More and more, the way information is shared on the web is shifting to real-time. The “real-time web” is emerging (Read Write Web covers this quite well). The easiest examples to point to are the ones getting the most attention (Twitter, Facebook, FriendFeed, etc.) but the trend runs much deeper. Using Twitter as an example though; what makes its service truly valuable is the ability to aggregate, search and monitor trends within the real-time updates. If you want the latest news (and by latest I mean not just up to the minute, but up the second) on most anything imaginable, there is now instant (or at least faster) access to it, making the information much more valuable. This ability to instantly access the latest information is changing the way we experience, consume and share information. Twitter is not only place where this is happening as Read Write Web points out. Indications of the move toward the real-time web can be seen everywhere: Facebook has implemented real-time updates; the New York Times recently launched Times Wire which provides a stream of news (pictures too) that is updated every minute; Google a couple of weeks ago declared that real-time search, while still an unsolved challenge for them, will be very important; Google is also launching an application that incorporates real-time information from the web, with its just announced online communication tool Wave; through enterprise collaboration tools, companies are starting to realize the value of instant information; new recommendation engines (competing with Amazon’s or potentially Microsoft’s new Bing) are using real-time user behavior to help make purchasing decisions, the list goes on.

So what does this all mean and where are the opportunities for venture capital? The real-time web is here to stay, but it may require people coming to terms with the fact that there is simply too much information to consume. Kind of like how with television there’s always something on, the same will be true (or is already true in some cases) with the new live web – you’ll be able to “tune-in” to a site and catch what’s “on” in terms of content and information. At the same time you will be able to subscribe to, search for, or record, information that’s important to you. There’s still plenty of room for growth around these concepts as the conflux and growth of valuable real-time data is still new. Venture capital can play a role here. Here are a few areas where I think new companies might crop up and have potential to be backed by venture capitalists.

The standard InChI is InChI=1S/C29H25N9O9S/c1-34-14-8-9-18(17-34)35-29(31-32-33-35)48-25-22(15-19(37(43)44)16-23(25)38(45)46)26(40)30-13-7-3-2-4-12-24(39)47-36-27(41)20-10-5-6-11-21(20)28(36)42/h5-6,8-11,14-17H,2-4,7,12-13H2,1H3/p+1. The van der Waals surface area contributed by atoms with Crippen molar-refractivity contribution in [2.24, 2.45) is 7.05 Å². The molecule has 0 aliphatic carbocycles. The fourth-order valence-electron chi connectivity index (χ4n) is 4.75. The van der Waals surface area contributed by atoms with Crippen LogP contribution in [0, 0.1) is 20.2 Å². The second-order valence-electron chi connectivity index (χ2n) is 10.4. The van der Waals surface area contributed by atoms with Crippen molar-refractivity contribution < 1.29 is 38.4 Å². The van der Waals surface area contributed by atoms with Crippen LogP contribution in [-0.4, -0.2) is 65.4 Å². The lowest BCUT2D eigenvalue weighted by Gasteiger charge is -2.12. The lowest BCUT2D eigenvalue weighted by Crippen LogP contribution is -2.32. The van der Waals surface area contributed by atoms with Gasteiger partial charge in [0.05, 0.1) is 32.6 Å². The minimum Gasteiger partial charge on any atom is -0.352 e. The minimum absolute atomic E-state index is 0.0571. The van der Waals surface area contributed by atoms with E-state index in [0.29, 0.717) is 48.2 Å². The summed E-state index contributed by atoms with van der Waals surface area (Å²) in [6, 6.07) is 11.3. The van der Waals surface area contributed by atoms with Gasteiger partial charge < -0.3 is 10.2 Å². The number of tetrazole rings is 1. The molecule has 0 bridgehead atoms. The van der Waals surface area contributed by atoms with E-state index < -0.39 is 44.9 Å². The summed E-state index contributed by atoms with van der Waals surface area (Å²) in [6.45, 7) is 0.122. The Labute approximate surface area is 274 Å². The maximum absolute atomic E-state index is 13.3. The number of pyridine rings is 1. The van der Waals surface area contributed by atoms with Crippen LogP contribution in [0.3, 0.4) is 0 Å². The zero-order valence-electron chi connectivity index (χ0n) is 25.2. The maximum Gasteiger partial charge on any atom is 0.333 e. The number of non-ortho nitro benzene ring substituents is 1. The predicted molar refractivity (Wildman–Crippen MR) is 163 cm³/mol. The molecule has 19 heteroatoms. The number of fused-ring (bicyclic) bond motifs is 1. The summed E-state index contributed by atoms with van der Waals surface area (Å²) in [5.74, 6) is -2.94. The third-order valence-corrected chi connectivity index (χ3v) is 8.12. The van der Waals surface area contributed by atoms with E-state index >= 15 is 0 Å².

• Of course there will be companies that further develop technology and infrastructure around the real-time web – this includes companies that build tools and software to aggregate real-time data.
  • There will be plenty of companies that will be able to use the increasing amount of real-time flow of information and package and present it in useful ways – there are limitless possibilities here.
  • Companies that can find a way to rapidly verify the integrity of real-time data, particularly news, will find themselves in demand.
  • Advertising and generating revenue around real-time data will be vital – companies that build ads using real-time data will be important, and even more important might be companies that can figure out micropayments (allowing consumers of real-time content to efficiently and effortlessly pay for content they consume – there’s definitely a huge hole here that PayPal does not come close to filling, neither does Google Checkout).
  • Finally I think video presents a huge opportunity99% of all video is still watched over a television, and while bandwidth is often a limiting factor, video is undoubtedly going to become part of the new real-time web as the line between television and internet video starts to blur.

Crowdsourcing Venture


I somehow stumbled upon this book today and it got me thinking about how crowdsourcing would work if applied to the venture capital model. Crowdsourcing allows you to tap into the collective knowledge of a community to carry out a task or find a solution to a problem and is most widely used in the development of new web technology (Wikipedia has a pretty sold entry on it if you want background). But a big drawback I see is that contributors rarely get compensated adequately for their participation - the company something is crowdsourced for stands to benefit the most, all from the hard work of others. What if people could actually have "skin in the game," wouldn't the results be much better? And even more, if applied to venture capital investing, wouldn't you be able to create not only a huge brain trust, but a huge investor base as well?